Sign In
  • UD Search

Archive : Probability

 

 

Matthew Junge, Duke University Matthew Junge, Duke University Ewing 336 Title: The bullet problem with discrete speeds Abstract: A bullet is fired along the real line each second with independent uniformly random speeds from [0,1]. When two bullets collide they mutually annihilate. The still open bullet problem asks if the first bullet ever survives. We establish survival in the variant where speeds are discrete. Joint with Brittany Dygert, Christoph Kinzel, Annie Raymond, Erik Slivken, and Jennifer Zhu. 4/17/2017 5:30:00 PM4/17/2017 6:30:00 PMFalse
Subhro Ghosh, Princeton UniversitySubhro Ghosh, Princeton UniversityEwing 336Title: Large holes in particle systems : forbidden regions, large deviations and potential theory Abstract: In particles systems, a ``hole'' of size R is defined to be a ball of radius R that is devoid of particles. The study of how the probability of having such a hoe decays to 0 (as R -> infty) is an important and well-studied question in particle systems. In this talk, we ask what causes a large hole to appear ? In other words, conditioned on having a large hole, how does the configuration of particles outside the hole look like ? Surprisingly, very little is understood about this question, except in the very special case of Gaussian random matrices, where there is an accumulation of particles at the edge of the hole, and equilibrium intensity beyond. We study this question in the context of zeros of Gaussian random polynomials, and provide a complete description of the intensity profile of the outside particles. A remarkable feature that we find is the appearance of a curious ``forbidden region'' between the accumulation at the edge of the hole and the equilibrium intensity far beyond. This is in stark contrast to the case of Gaussian random matrices, and seems to be novel even in the wider setting of statistical physics models. Our methods connect to large deviation principles for random polynomials, potential theory and constrained optimization on measure spaces. These ideas can also be applied to other problems, including Jancovici-Lebowitz-Manificat laws for Coulomb systems at general temperatures, and understanding over and under-crowding phenomena for Gaussian zeros. Based on joint works with Alon Nishry. 4/10/2017 5:30:00 PM4/10/2017 6:30:00 PMFalse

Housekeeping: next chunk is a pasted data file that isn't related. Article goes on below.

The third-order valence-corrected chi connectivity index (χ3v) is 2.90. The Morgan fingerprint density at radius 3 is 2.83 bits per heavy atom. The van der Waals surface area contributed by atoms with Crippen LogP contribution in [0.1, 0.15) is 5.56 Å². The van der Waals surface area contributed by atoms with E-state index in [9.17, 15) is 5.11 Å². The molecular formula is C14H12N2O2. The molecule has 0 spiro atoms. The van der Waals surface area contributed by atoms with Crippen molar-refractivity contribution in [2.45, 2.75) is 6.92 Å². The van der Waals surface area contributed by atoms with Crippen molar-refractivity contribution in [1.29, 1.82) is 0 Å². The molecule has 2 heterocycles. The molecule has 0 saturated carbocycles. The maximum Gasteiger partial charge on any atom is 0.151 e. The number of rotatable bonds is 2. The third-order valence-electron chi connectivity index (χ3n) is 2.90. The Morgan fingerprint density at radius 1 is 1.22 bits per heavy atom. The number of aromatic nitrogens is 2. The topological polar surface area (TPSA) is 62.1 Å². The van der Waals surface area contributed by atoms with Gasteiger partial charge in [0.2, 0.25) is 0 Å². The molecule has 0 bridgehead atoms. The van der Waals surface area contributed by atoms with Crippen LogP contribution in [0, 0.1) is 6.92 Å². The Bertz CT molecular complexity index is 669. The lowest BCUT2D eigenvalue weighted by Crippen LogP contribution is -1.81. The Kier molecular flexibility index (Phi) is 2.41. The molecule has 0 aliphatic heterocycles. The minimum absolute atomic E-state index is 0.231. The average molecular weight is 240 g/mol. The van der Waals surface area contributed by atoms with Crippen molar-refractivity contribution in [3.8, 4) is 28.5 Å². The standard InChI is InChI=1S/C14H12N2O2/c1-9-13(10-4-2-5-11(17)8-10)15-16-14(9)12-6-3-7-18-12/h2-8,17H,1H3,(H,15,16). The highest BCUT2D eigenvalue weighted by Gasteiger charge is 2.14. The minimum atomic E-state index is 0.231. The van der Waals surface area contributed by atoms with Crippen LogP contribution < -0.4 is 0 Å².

Megan Bernstein, Georgia TechMegan Bernstein, Georgia TechEWG 336Title: Cutoff for the random to random shuffle Abstract: (joint work with Evita Nestoridi) The random to random shuffle on a deck of cards is given by at each step choosing a random card from the deck, removing it, and replacing it in a random location. We show an upper bound for the mixing time of the walk of 3/4n log(n) +cn steps. Together with matching lower bound of Subag (2013), this shows the walk mixes with cutoff at 3/4n log(n) steps, answering a conjecture of Diaconis. We use the diagonalization of the walk by Dieker and Saliola (2015), which relates the eigenvalues to Young tableaux. 3/20/2017 5:30:00 PM3/20/2017 6:30:00 PMFalse
Harry Crane, Rutgers UniversityHarry Crane, Rutgers UniversityEWG 336Title: Some aspects of random combinatorial structures Abstract: I will present some topics on the general theme of combinatorial stochastic processes. The discussion will be framed around observations that emerge from the study of Markov processes on arbitrary combinatorial spaces, of which partition- and graph-valued processes are special cases. I draw some connections to prior work on coalescent processes and graph limits and also highlight some potential open questions in this area. 3/13/2017 5:30:00 PM3/13/2017 6:30:00 PMFalse

Page Settings and MetaData:
(Not Shown on the Page)
Page Settings
No
MetaData for Search Engine Optimization
Archive
<a target='_blank' href='/Lists/CalendarProbability/calendar.aspx' class='ms-promotedActionButton'> <span style='font-size:16px;margin-right:5px;position:relative;top:2px;' class='fa fa-pencil-square-o'></span><span class='ms-promotedActionButton-text'>EDIT CALENDAR</span> </a> WebPartEditorsOnly
  • Department of Mathematical Sciences
  • University of Delaware
  • 501 Ewing Hall
  • Newark, DE 19716, USA
  • Phone: 302-831-2653
  • math-questions@udel.edu